Bitcoin May Become A Global Reserve Instrument
Bitcoin may become a global reserve instrument as individuals use it both as a ledger for financial and informational assets.
Although the long term application of bitcoin is still being debated and determined through the software tweaks applied by programmers, in its current state, it does not function well at making global micropayments with little to no fee. Today, bitcoin is about a safehaven for economic and data assets. This technological layer is presenting a new emerging economy, one where the constituents are not bound by judicial legislation and analog forms of exchange.
The bitcoin digital economy may become a global reserve instrument due to factors which are made possible by sound economic principles and the technical excellence brought by blockchain networks and their promises for innovation.
Inelastic Supply May Reduce Business Cycles
The supply issuance of new currency units is governed by a mathematical algorithm rather than central bank monetary policy. No change in demand has an effect of the rate of this issuance, and therefore, makes the supply function of bitcoin inelastic. Fluctuations in demand have no effect on the supply schedule of bitcoin, instead willingness to pay is represented by floating denomination in national currency.
The mining difficulty algorithm is capable of self-adjusting to changes in the competition among mining pools. Interestingly, this represents the core form of self-governance the bitcoin protocol has.
Austrian school of economic thought holds that the bust of a business cycle is inevitable, what should be avoided instead is an artificial and sometimes misleading boom in the market, which does injustice for representing the health of the economy.
One of the major factors of facilitating a boom is credit expansion. Opportunity for credit expansions in bitcoin is limited due to the difficulty of fractional reserve practices and a hard cap on total money supply.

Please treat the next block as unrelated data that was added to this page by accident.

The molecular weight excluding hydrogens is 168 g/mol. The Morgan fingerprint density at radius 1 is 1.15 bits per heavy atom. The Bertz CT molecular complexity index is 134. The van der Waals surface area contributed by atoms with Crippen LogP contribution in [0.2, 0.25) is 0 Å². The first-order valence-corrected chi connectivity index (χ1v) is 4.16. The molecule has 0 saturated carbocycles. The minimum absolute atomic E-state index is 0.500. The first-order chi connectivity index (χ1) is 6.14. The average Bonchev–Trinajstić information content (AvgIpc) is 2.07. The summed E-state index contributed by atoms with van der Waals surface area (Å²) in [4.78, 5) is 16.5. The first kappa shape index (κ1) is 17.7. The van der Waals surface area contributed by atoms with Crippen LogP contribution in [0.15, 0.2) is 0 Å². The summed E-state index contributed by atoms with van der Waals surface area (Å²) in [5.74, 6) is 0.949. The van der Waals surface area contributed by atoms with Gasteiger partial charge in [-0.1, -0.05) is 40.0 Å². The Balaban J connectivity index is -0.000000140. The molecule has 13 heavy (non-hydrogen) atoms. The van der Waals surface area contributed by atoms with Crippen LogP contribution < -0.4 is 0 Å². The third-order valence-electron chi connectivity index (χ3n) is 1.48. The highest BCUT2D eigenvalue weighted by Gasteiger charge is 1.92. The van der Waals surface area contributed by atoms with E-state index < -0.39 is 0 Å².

Interdependent (Rather Than Dependant) Market Participants
Bitcoin has the potential to make economic players less dependent upon others in the same or adjacent markets. Systems which are made open benefit tremendously from the network effect and bitcoin only requires a mobile device with internet connectivity. This accessibility requirement is incredibly low and allows users to conduct transactions over the bitcoin network with no need to acquire approval from an external party (read: banking sector, local government).
When users are less dependent on every other participant in the system, productivity flourishes. If an individual can conduct commerce without the approval of an external party, decision making is empowered.
As long as one party does not control entire network, users remain largely independent and in control of their own economic livelihood.
Economies of Scale For Data Security
Encryption has never before enabled economic assets (data assets as well) to be stored so inexpensively with such a high degree of security.
Peter Diamandis describes demonetization in his ‘exponential framework’ as one of the key stages. In regards to bitcoin this describes the demonetization of many aspects of our current financial system (banking fees, ATM fees, remittance fees, bank infrastructure, banking employee salaries). Bitcoin is demonetization of our current financial system because it can mitigate and eliminate these third-party requirements.
The technology of encryption makes, for the very first time, protection of our economic assets both very secure and very inexpensive. In truth, when bitcoin is used as it is designed to be used (as a relationship between you and your money with no requirement of trust), the chance of a successful hack is near 0. Encryption of the blockchain also provides the potential to secure and transmit information assets (as well as monetary), inexpensively with a high degree of security and transparency.
Bitcoin may continue to be increasingly used as a global reserve instrument for both economic and data assets because it potentially mitigates business cycles through an inelastic supply function, makes users less dependent upon adjacent participants in the economy, and allows a high degree of security at low cost due to advances in cryptography.
There are as many different private key combinations as there are physical atoms in the known universe.